With billions of pounds being paid out in personal protection insurance since 2011, consumers are enjoying small windfalls on the mis-selling of protection schemes.
However, the vast majority of these claims have been made in the past decade, and as anyone who has taken out a PPI claim knows, your credit history only goes back so far. In most cases, the records go back just enough, but countless numbers of the British public maybe missing out on tens of thousands of pounds in mis-sold PPI.
The official cut off point for lenders to hold on to records is six years. Anything longer than this can prove problematic for anyone making a claim.
Mortgages that were taken out twenty years ago, paid up and closed have been causing a headache for a number of people across the UK, who closed their accounts so long ago, they have even forgotten who their lender was.
These records do not appear on their credit history through the statute of limitations, records have been deleted, destroyed or forgotten about, and consumers are wondering what their options are.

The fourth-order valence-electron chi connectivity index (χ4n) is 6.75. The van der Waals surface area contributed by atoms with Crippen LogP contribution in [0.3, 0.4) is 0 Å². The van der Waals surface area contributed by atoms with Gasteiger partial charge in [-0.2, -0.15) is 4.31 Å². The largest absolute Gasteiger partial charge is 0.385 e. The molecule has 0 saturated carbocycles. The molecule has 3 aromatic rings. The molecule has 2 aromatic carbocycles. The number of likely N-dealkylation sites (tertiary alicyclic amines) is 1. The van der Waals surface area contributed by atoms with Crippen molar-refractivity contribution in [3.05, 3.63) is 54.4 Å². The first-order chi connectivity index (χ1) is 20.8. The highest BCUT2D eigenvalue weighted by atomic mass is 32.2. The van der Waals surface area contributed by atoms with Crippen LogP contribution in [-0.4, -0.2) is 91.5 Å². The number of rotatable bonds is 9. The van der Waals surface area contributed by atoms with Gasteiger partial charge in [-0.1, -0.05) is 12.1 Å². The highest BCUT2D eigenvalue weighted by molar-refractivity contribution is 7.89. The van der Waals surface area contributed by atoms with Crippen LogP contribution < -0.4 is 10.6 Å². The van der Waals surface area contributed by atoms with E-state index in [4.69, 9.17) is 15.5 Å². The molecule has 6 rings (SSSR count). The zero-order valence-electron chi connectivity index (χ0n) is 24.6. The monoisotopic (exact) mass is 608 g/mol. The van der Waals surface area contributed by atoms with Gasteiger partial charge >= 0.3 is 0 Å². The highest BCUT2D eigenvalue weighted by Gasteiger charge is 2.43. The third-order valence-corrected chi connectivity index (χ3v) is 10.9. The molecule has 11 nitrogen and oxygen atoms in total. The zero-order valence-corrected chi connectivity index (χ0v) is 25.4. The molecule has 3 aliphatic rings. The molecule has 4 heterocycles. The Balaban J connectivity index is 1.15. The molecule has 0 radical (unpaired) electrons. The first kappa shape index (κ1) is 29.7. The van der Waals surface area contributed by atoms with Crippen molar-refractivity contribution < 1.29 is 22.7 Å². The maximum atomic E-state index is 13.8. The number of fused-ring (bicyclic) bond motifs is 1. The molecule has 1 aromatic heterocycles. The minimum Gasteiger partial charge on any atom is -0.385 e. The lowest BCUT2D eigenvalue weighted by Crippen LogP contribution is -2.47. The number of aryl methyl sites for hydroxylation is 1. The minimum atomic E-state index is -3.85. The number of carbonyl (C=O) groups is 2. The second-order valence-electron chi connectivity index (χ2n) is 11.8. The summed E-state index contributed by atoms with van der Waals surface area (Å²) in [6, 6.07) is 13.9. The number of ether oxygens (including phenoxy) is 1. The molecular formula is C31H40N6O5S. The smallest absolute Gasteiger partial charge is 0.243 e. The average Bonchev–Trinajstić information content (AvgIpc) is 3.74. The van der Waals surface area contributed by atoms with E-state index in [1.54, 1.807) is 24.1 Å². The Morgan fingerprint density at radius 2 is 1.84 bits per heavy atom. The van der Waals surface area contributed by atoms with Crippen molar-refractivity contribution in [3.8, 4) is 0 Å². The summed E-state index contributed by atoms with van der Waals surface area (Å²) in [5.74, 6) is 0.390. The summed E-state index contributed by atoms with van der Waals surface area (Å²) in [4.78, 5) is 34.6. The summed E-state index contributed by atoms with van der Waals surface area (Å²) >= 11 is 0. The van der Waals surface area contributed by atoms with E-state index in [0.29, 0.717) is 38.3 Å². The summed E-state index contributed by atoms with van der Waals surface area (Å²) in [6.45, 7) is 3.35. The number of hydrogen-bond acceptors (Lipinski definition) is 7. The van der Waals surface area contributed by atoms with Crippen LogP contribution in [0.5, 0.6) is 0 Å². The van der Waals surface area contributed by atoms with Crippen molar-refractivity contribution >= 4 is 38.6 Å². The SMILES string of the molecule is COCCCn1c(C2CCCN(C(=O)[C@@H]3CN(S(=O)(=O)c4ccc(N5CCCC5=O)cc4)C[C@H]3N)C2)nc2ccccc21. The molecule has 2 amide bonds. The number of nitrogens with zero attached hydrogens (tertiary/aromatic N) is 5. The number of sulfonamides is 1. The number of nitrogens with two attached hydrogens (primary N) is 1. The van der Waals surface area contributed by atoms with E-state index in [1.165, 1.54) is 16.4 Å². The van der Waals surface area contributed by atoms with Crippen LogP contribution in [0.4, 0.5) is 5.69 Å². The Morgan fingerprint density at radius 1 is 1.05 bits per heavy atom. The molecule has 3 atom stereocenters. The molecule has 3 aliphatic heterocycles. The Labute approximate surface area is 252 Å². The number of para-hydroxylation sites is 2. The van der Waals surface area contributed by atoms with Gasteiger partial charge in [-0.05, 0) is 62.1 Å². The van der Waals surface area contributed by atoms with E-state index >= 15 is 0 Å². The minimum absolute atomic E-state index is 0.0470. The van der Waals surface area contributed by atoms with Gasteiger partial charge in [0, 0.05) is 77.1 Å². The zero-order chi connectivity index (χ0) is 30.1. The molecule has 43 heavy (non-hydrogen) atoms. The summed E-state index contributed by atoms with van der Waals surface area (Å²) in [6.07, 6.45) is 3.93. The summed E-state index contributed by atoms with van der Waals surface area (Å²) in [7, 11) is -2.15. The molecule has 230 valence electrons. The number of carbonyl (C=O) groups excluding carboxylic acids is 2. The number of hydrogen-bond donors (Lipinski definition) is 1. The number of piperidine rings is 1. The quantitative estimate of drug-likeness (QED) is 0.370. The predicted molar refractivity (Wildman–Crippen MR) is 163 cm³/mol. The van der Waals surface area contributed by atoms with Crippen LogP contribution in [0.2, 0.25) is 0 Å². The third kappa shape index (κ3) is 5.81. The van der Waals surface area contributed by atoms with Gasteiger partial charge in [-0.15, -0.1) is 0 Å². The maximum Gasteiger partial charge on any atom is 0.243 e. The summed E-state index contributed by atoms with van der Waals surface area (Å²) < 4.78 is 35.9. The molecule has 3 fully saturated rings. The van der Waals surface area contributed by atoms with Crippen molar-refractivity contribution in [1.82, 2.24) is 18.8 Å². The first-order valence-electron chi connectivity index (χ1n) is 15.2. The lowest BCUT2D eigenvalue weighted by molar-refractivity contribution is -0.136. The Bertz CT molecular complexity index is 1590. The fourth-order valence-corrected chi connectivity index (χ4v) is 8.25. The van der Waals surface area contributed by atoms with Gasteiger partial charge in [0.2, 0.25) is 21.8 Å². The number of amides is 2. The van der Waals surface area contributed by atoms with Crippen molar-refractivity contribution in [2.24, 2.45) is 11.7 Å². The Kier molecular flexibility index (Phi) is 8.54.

According to the Citizens Advice Bureau, anyone looking to get more information on mortgages long forgotten about can get more information from the land registry who should have details on sales over the past century. However, getting a clear answer from them is not guaranteed.
Your next step is the Government’s land registry database, which you will be able to access in exchange for a few pounds. This registry documents lender’s history with properties they have agreed mortgages on. You should be able to trace your old address to the lender you borrowed from, and contact them to check their records for mis-sold PPI.
However, depending on the amount of time that has passed, there is no guarantee these records have been kept.
Despite this, the six-year cut off mark doesn’t necessarily mean all banks do away with records, and they may be sitting on data which may be a few decades old.
If you manage to find substantial proof that you were mis-sold PPI, you have until August 2019 to claim.